Tillerson and Trump were portraying relations in negative terms in order to save Putin’s face. This was especially important at a time when Trump had established a good relationship with Chinese president Xi Jinping. Trump’s successful meeting with Xi was an important diplomatic move on the world chessboard. Surely, Putin noticed. And just as surely, he understood that a rapprochement between Trump and Xi diminished his and Russia’s importance in the world.
One also notes, as a sidelight, that Putin had already had a relationship with Tillerson. The Russians trust Tillerson and they respect him. Thus, they must have felt that they could work with him. One ought not, while examining foreign policy issues, ignore the fact that people matter. Tillerson does not bring a great deal of experience in foreign policy to the table, but he does bring a considerable amount of earned respect. Putin respects Tillerson, in ways that he never respected Obama or Clinton or Kerry.
Compare and contrast. The Obama administration had sent Hillary Clinton with a plastic toy to “reset” relations between the countries. Lavrov dismissed her with contempt by stating out loud that her staff had gotten the Russian translation wrong. Hillary’s presence signified weakness and Russia was happy to take advantage.
The hapless John Kerry, a diplomat who was ever-too-avid to submit to the Iranians, should be known for the pathetic and embarrassing gesture of showing solidarity to France after the terrorist attack on the Bataclan. Kerry brought crooner James Taylor on stage to sing, in English: “You’ve got a friend.” It was humiliating for America. It was humiliating for France. It was so humiliating that people rarely speak of it. It showed the Russians that the American president and his chief diplomats had no self-respect—that is, did not care about their face.
Putin happily stepped forward to fill the leadership vacuum.
With Tillerson the situation has changed significantly. Tillerson is the strong, silent type. He is a man of few words, but of a stolid appearance. No emotion, no drama, clear, concise… Tillerson was there to do business, not to put on a show. Some people will be horrified, but Tillerson is a man’s man, the kind of man that a Putin would respect.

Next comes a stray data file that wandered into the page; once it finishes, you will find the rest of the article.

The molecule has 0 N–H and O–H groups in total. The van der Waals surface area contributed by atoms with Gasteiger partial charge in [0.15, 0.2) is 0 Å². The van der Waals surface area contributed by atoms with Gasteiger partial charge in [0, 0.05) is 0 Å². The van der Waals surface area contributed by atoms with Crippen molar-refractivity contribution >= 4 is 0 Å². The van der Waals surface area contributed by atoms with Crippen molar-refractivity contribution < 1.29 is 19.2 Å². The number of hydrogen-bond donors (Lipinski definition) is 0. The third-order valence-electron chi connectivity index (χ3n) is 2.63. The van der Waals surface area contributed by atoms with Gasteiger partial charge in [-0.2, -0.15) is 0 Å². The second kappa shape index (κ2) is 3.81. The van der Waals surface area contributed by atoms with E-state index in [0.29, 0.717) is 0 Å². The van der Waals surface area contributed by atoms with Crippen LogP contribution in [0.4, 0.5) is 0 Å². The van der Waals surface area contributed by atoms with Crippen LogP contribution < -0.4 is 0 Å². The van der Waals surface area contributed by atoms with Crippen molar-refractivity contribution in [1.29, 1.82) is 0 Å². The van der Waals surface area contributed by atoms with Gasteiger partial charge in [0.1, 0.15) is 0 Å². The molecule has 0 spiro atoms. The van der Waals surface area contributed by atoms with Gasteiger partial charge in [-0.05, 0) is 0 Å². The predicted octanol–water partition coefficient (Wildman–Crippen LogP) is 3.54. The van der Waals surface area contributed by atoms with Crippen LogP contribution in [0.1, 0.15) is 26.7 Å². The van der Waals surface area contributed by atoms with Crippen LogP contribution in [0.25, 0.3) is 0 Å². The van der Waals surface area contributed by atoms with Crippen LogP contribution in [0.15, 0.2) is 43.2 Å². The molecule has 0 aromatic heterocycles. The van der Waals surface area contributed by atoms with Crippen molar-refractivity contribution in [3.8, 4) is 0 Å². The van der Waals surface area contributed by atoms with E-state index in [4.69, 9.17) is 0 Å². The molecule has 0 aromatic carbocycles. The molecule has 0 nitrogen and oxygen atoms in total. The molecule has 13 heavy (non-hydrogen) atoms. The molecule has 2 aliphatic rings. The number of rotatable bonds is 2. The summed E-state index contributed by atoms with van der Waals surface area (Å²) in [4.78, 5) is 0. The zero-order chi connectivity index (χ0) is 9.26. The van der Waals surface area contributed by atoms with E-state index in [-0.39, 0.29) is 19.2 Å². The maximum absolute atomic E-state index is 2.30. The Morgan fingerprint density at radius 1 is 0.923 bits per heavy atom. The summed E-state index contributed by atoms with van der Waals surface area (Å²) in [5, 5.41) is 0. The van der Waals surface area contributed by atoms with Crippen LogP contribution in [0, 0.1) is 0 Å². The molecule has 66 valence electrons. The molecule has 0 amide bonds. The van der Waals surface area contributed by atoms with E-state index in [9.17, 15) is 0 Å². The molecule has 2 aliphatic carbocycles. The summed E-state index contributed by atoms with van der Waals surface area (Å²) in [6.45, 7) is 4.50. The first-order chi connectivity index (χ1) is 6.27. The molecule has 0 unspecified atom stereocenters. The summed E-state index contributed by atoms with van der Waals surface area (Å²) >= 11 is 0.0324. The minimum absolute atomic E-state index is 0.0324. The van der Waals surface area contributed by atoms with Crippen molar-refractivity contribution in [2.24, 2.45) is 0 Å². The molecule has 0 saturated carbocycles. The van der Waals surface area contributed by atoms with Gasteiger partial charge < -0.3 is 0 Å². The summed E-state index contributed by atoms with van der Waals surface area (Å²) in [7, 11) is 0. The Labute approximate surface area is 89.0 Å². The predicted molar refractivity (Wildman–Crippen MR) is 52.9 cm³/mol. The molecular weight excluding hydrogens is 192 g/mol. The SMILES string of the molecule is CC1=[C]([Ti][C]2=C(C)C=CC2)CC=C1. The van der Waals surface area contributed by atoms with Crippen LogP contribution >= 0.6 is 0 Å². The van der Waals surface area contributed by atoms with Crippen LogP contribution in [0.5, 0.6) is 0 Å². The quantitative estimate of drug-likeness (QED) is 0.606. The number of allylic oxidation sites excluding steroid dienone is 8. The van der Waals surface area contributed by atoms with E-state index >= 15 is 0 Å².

What is the Trump administration strategy? Simple, Tillerson himself explained it. The United States wants to undermine the alliance between Russia and Syria… because it complicates things in the Middle East. But, that was more likely a screen for the true goal… to undermine the relationship between Russia and Iran. Damascus is a waystation on the road to Tehran.
Undoing the damage wrought by the Obama administration, and its predecessors, is not going to happen in a fortnight. But, the Trump administration seems to have an idea of what it wants to accomplish and how it wants to go there.
Trump has seemed to change his mind about specific elements of his policy. Some of his supporters are caterwauling their disapproval. But, when it comes to enhancing American prestige on the world stage, making America a great power and great player again, he seems to be doing it. One challenge is to upset the Obamafied Middle East, without causing Vladimir Putin to lose face.
Simon Shuster offered some further analysis in Time:
… Tillerson arrived in Moscow with an ultimatum: abandon Assad or share responsibility for his crimes. Neither option would seem palatable to Putin, who is intent on projecting strength, especially in his frequent confrontations with the West. "The idea of retreat is not part of our President's constitution," says Alexander Konovalov, a foreign policy expert in Moscow. "So he will have to demonstrate toughness."
That need to act tough did not stop Putin from showing an openness--even an eagerness--to work with the U.S. during Tillerson's visit. While avoiding the media right after their talk, the Russian President left it to his Foreign Minister Sergei Lavrov to announce that U.S.-Russia cooperation would "benefit not only our peoples but the entire world."